• *Cbeisel 22:32, 15 June 2008 (UTC):Keep in mind that we intend to release B-gal into the gut to quickly break down lactose into glucose and galactose. Can you find anything on what an excess of glucose in the large intestine does? As long as B-gal breaks lactose down fast enough, gut adsorption may be significant enough to prevent major side effects. As a side note, feeding our gut microbes can be a good thing [11] as long as it happens on a somewhat regular basis.
        • Robert 05:00, 16 June 2008 (UTC):I was not able to find anything about excess glucose in the large intestine, but I found a lot of pages about diabetes. I'm going to look at what causes diabetes and see if the excess glucose will have any effect (I don't know much about diabetes but I'll present what I find at our meeting tomorrow).
  • Adaptation [23]

Prophage targeting other bacteria

  • lamB is sufficient for lambda infection.
  • Looking at other receptors
  • SPO2 is a lysogenic subtilis phage
  • How do we get the phage inside the cell? Take a resistant strain (coli w/o lamB for lambda, coli for a subtilis phage), add the necessary receptor on a plasmid. Infect, select for lysogens. Grow under nonselective conditions, then counterselect for loss of the plasmid. Voila. Tetracycline can be counterselected[24].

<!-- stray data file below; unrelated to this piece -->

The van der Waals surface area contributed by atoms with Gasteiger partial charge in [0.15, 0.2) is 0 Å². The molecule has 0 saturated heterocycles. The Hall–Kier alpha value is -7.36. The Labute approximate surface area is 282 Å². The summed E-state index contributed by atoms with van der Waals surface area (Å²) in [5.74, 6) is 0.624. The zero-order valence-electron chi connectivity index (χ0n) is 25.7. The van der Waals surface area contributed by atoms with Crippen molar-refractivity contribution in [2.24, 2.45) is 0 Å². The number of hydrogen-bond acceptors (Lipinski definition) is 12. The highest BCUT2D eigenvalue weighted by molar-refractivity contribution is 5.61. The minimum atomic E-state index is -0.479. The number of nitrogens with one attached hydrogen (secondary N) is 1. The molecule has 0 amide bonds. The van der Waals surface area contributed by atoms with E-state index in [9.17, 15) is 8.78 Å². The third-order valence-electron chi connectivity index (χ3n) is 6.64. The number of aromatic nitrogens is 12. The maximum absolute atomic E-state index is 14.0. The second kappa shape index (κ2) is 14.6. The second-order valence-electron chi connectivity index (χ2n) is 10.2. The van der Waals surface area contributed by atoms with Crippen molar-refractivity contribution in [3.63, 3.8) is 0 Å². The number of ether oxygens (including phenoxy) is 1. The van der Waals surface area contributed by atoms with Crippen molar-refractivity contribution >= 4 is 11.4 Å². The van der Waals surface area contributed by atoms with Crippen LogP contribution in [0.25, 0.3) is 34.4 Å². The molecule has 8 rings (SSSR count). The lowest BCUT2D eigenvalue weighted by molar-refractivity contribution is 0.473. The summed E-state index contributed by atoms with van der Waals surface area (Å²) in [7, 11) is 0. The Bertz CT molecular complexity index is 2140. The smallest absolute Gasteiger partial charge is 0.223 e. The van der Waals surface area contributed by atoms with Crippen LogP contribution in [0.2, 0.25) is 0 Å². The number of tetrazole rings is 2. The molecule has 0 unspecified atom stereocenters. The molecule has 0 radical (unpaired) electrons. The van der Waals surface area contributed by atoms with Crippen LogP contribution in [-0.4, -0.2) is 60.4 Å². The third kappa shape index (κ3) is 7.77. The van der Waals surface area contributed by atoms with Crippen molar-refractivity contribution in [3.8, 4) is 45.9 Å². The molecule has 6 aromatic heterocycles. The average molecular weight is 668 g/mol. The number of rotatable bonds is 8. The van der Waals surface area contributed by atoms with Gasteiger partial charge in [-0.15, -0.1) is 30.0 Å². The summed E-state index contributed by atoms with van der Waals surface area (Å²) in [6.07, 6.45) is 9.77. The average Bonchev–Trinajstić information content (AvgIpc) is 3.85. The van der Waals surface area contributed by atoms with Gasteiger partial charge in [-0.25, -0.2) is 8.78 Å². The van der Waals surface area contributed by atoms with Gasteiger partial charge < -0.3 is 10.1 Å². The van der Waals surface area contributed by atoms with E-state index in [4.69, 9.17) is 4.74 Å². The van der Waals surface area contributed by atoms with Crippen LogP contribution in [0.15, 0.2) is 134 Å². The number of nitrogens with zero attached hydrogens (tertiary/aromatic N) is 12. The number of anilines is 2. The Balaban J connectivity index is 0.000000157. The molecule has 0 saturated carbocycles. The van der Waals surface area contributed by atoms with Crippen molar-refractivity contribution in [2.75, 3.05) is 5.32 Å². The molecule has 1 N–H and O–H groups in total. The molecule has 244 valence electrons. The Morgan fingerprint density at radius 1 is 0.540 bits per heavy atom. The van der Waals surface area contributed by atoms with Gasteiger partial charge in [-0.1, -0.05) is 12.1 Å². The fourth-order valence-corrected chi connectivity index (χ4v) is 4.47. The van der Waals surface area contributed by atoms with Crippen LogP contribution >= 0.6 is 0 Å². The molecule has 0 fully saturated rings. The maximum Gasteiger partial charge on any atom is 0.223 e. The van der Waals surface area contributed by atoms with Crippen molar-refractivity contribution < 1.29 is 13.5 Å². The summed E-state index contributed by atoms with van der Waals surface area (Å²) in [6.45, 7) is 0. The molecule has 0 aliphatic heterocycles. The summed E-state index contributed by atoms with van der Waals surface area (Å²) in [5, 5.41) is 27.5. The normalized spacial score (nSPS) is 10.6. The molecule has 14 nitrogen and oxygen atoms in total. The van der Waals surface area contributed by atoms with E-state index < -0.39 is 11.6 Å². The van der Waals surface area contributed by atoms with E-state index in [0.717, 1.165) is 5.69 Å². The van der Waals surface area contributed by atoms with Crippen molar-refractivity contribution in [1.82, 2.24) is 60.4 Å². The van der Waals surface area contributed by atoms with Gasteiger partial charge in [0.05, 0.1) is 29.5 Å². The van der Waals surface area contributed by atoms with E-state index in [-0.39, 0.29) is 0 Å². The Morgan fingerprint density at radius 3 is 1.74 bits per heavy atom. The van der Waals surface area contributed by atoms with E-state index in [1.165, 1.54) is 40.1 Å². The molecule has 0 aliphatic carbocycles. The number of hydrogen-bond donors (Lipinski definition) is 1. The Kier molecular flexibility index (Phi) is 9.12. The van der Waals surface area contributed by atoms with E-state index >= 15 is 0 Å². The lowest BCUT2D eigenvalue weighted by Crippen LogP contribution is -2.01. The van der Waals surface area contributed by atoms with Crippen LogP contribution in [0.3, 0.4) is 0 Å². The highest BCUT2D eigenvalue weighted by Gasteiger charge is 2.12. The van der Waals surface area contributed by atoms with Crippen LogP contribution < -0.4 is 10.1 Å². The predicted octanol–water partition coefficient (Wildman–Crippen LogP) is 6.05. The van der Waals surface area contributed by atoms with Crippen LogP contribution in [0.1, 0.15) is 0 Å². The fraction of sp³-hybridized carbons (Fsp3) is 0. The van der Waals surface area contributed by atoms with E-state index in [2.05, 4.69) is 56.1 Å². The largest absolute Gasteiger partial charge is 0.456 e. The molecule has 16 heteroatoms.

• Works in cows[25]
  • We need to select a suitable phage for the project. For convenience, here is a list of phages we can order from atcc: [12]
  • SPO1, Phie, and SP8 all belong to the same family [13].

They have linear, double stranded DNA however, it appears that they have thymine replaced with hydroxymethyluracil. It is not well characterized how well this works with cloning...

  • SPP1 looks promising even though it is not a propahge. It possesses double stranded linear DNA. Furthermore, this paper [14] describes creating a fusion virus of SPP1/lamda. They can infect E. Coli, and express both lamda and SPP1 genes within E. Coli. This shows some promise and offers new ideas. Perhaps we can construct a fusion phage?
  • SPP1 complete genome can be found here:[15] and restriction mapping can be found here: [16].
  • We need to transform large plasmids, transformation efficiency generally goes down, however, electroporation conditions can be used to compensate. [17]

Population Variation